Prague must wait, I have an article to write
Thursday, November 17, 2011 at 13:47
Simon Clark

Damn. I was supposed to fly to Prague this week for Tabexpo 2011. I was looking forward to it too. I've never been to Prague.

I couldn't go yesterday, obviously, which meant that I missed the keynote speech by John O'Sullivan, a former adviser to Margaret Thatcher. I also missed last night's welcome dinner.

I was still hoping to catch a 7.00am flight from Heathrow this morning or, failing that, a late afternoon flight.

Instead I've been doing more interviews about smoking in cars as well as writing an article for the Huffington Post which I have almost finished. Towards the end I ask the question 'Why is the BMA calling for a comprehensive ban on smoking in cars?'. I then speculate as follows:

My view, for what it’s worth, is that it’s tactical. The BMA’s declaration coincides with the second reading of Labour MP Alex Cunningham’s Private Members’ Bill which calls for a ban on smoking in private vehicles when children are present. It’s listed to be debated on Friday 25 November.

The BMA has possibly worked out that by calling for more extreme action, the coalition government may see a ban on smoking in cars with children as a reasonable compromise.

I may be right because, unknown to me (I have only just read it), the Huffington Post this morning published a piece by Dame Helena Shovelton, chief executive of the British Lung Foundation, entitled Calls for a Ban on Smoking in Cars Are Welcome, but Action on Children Is Needed Now. (I assume that my article is intended to be a companion piece.)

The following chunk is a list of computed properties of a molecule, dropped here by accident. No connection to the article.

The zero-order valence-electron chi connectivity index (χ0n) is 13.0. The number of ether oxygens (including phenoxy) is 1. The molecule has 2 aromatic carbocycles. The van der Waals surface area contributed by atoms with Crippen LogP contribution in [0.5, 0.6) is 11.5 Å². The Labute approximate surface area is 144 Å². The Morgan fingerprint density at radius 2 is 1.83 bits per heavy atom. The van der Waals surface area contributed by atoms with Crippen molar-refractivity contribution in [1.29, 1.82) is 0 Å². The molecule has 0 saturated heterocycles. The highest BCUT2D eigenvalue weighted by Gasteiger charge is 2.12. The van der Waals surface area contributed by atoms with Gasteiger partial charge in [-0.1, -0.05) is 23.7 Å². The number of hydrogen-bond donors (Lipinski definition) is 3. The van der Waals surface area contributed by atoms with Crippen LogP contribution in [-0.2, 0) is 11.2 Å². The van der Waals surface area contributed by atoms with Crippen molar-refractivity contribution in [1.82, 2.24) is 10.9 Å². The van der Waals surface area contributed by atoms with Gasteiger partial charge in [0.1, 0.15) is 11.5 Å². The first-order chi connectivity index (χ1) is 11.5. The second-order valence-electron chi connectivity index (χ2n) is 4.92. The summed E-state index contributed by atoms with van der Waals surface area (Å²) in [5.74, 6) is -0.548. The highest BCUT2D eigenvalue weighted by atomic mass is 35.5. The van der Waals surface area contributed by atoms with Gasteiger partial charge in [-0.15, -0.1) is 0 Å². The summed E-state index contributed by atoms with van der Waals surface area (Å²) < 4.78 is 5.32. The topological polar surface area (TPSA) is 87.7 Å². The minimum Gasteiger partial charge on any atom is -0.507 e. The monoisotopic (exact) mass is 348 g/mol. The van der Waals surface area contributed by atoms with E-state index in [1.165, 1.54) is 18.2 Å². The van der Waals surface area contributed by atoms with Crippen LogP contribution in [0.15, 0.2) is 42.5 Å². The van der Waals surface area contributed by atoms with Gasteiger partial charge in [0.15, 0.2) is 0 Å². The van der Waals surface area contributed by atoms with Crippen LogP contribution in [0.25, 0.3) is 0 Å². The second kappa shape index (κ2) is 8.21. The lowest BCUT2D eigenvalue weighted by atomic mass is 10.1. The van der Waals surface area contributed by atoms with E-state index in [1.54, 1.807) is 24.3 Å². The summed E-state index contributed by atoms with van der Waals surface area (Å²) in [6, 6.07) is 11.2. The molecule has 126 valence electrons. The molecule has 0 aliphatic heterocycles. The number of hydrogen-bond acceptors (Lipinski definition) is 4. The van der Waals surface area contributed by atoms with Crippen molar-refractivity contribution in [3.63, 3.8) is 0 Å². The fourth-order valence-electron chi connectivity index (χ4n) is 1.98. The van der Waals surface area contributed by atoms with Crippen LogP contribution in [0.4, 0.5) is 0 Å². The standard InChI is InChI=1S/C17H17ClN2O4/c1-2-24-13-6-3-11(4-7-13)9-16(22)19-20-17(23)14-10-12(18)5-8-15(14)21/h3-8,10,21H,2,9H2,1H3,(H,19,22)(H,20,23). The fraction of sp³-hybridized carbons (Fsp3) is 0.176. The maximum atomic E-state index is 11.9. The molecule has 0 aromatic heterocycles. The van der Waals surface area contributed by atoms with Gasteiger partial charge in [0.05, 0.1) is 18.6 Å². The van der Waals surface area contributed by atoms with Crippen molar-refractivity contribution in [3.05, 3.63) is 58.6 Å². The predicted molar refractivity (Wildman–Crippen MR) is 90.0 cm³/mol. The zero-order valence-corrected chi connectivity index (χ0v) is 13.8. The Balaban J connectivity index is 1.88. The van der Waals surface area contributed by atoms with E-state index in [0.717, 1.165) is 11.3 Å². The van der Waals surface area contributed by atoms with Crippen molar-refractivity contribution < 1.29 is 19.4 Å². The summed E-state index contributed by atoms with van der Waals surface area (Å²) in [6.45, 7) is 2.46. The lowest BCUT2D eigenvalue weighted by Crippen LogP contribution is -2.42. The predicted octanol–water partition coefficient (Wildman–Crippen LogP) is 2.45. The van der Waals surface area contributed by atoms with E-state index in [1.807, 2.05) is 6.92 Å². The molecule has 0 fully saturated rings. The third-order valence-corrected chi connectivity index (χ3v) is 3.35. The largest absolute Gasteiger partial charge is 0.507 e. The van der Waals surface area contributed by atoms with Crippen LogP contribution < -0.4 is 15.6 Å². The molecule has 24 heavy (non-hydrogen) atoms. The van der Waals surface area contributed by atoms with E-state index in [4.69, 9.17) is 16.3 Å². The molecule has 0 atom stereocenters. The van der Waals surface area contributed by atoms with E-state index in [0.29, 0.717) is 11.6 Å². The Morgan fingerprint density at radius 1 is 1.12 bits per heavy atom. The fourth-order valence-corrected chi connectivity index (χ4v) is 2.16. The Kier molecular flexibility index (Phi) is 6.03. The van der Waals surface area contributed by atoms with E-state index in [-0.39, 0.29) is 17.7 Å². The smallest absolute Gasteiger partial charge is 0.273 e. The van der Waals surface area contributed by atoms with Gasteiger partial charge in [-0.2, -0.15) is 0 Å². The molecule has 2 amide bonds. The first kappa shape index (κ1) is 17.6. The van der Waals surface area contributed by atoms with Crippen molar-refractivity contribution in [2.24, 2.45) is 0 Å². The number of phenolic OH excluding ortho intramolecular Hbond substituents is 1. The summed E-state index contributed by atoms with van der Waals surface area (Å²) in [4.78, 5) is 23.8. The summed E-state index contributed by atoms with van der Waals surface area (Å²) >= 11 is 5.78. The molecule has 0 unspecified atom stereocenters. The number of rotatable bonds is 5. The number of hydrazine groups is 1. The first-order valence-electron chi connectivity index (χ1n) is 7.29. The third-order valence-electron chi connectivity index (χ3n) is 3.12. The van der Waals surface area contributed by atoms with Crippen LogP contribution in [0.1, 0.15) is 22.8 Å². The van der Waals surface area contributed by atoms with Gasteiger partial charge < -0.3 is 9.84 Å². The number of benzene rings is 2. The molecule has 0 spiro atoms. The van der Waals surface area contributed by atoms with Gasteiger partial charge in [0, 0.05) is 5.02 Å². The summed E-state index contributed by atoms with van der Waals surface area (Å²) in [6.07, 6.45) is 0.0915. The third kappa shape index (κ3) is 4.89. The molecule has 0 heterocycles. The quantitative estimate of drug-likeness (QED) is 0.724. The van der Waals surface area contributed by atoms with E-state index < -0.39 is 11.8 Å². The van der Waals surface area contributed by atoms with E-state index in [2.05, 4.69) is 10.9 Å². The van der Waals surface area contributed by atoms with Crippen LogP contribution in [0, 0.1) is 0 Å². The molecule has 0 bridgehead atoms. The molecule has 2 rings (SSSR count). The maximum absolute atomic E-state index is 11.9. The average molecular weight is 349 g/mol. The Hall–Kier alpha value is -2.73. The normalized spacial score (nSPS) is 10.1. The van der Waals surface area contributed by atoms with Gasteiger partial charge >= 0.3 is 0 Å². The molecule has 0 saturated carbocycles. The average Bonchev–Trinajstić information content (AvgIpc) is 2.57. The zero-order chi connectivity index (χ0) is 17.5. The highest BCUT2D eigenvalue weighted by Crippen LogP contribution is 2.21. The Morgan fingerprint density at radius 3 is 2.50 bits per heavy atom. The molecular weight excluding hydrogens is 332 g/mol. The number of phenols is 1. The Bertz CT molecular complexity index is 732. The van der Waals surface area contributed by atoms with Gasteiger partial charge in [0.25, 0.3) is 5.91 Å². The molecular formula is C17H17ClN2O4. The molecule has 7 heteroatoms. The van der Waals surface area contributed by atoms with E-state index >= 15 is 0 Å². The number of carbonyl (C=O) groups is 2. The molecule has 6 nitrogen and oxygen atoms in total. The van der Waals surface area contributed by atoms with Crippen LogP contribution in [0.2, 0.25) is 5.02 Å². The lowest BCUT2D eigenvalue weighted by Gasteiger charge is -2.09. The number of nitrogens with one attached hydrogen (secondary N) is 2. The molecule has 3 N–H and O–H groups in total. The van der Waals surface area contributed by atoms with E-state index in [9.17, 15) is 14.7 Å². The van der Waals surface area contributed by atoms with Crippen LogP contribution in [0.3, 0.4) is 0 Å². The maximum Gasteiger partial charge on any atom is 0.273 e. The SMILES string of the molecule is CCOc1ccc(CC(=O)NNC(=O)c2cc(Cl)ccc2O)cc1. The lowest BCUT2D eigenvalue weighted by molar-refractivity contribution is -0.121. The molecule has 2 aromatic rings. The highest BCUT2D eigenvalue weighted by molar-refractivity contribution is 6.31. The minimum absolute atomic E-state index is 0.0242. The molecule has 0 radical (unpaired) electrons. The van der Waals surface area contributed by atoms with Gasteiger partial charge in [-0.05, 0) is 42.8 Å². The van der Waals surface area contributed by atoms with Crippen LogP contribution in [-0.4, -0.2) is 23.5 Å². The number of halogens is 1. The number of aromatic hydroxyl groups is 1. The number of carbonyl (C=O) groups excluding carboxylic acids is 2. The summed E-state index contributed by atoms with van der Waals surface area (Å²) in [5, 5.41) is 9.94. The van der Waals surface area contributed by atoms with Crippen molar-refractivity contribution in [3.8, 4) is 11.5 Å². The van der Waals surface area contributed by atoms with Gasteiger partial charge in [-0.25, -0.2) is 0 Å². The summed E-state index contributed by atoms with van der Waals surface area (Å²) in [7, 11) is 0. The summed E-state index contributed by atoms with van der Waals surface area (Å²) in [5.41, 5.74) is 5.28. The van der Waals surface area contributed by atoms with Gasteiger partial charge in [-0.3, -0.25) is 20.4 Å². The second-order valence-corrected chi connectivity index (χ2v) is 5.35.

As we know (and I respect them for it), the tobacco control industry is very well coordinated. Alex Cunningham, the BMA and the BLF are not working in splendid isolation. They will be working together, I'm sure, and privately they will all be singing from the same hymnsheet. First, a ban on smoking in cars with children, then a ban on smoking in all private vehicles.

By calling for the latter now the BMA is trying to make a ban on smoking in cars with children appear more liberal. They will be delighted with that, believe me, because they know that, after that, a ban on smoking in all vehicles is only a matter of time.

The police will see to that, I'm sure, on the grounds that it is difficult to see whether there is a child in a moving vehicle without stopping it. Far easier, they will argue, if ALL vehicles are no-smoking.

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